• Why This Strategy Matters

    Residents of some focus groups felt it was impossible to start their own business because of barriers like startup costs, poor or non-existent credit, or an inadequate understanding of how to start and operate a business. Nevertheless, some residents expressed a desire to start their own business, knowing that doing so would enable them to have more control over their own financial future. Small, family-owned businesses allow residents to earn money to meet household needs while also creating future opportunities for a younger generation to learn about business and potentially take over as their parent’s age out of ownership. Neighborhoods also benefit from investments by small businesses in physical space and in the creation of additional jobs. In cases of retail, residents near small, family-run businesses benefit from additional shopping options.

  • Potential Action Steps

    Increase awareness of existing programs that offer business training, grants, and low-cost business loans.

    Collaborate with local business leaders, chambers of commerce, financial institutions, and elected officials to identify opportunities to facilitate small business creation through training and funding programs.

    Work with non-profit organizations in the community to create a shared, affordable physical space where small businesses can run operations until they are stable enough to move into their own location.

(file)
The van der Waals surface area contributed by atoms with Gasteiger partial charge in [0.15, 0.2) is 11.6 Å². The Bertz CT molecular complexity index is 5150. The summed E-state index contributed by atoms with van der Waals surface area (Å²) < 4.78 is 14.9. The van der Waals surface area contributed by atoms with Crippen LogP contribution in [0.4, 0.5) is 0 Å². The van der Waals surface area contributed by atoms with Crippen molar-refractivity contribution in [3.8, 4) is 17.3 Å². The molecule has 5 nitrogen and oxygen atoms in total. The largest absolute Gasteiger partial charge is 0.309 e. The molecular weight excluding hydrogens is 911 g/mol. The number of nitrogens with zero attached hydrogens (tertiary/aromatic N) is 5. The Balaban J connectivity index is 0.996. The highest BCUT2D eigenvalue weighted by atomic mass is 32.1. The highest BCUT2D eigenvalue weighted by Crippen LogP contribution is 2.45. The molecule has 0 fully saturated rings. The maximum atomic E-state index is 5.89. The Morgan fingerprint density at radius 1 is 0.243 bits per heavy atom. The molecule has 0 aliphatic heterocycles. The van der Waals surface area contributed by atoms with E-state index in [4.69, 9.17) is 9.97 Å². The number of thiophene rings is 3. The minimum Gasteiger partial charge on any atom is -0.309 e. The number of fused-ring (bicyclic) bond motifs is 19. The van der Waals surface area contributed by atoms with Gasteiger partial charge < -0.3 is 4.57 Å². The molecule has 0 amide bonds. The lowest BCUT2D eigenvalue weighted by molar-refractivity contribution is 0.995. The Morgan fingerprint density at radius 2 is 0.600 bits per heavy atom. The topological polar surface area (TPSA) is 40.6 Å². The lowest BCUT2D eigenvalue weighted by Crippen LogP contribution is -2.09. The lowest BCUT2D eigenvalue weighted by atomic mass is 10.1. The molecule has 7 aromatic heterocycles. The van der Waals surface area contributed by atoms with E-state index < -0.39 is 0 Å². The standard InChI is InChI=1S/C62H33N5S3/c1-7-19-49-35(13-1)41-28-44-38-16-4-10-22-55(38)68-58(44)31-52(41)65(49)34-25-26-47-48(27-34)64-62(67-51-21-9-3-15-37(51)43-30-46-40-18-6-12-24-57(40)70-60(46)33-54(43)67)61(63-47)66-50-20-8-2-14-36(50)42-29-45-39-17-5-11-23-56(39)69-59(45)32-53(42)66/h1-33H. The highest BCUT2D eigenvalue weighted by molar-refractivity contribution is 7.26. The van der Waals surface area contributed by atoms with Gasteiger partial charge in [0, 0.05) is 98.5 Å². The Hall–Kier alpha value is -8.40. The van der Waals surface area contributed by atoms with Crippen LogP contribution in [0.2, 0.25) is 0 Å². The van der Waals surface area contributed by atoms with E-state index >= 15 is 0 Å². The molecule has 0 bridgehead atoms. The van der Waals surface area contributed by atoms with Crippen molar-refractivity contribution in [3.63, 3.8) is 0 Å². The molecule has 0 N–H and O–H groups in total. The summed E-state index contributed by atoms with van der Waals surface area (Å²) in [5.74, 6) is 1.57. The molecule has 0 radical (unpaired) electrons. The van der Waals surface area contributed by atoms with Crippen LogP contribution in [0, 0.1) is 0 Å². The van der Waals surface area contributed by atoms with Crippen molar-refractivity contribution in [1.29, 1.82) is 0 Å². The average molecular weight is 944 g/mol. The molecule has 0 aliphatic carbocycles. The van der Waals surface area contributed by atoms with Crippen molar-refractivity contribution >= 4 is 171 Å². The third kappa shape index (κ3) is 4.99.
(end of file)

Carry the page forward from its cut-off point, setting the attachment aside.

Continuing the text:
Create affordable training programs for residents interested in learning about starting a small business, in partnership with colleges, universities, and other job trainers in the region.

    Facilitate the connection between funding sources for small businesses and residents interested in beginning a small business.

    Consider how small business creation can leverage community strengths and assets or address gaps in services.

    Unite and grow small businesses through business districts and/or a startup incubator.

  • Potential actors in the Community

    Non-profit organizations
    Colleges and universities
    Workforce trainers
    Financial institutions
    Small business incubators
    Elected officials
    Chamber of commerce

Models to Consider

  • Westminster Economic Development Initiative: West Side Bazaar

    Buffalo, NY

    The Westminster Economic Development Initiative (WEDI) is a community organization on Buffalo's West side that assists refugees and immigrants in their transition with counseling services, educational programs, and financial support. WEDI launched the West Side Bazaar in 2011 as a business incubator for immigrant entrepreneurs. The Bazaar provides entrepreneurs with subsidized rent, training workshops, business plan development, one-on-one coaching from business advisors, and marketing services. The Bazaar eventually hosted 21 separate businesses, 15 of which have since moved on to their own spaces. The successes of these entrepreneurs have reopened incubator spaces for new businesses in the Bazaar. The Bazaar is now an established part of the community and serves as a cultural and economic anchor for Buffalo's West Side. In 2019, WEDI announced that the West Side Bazaar would move to a new location with three times the current space, with plans to open by spring 2021.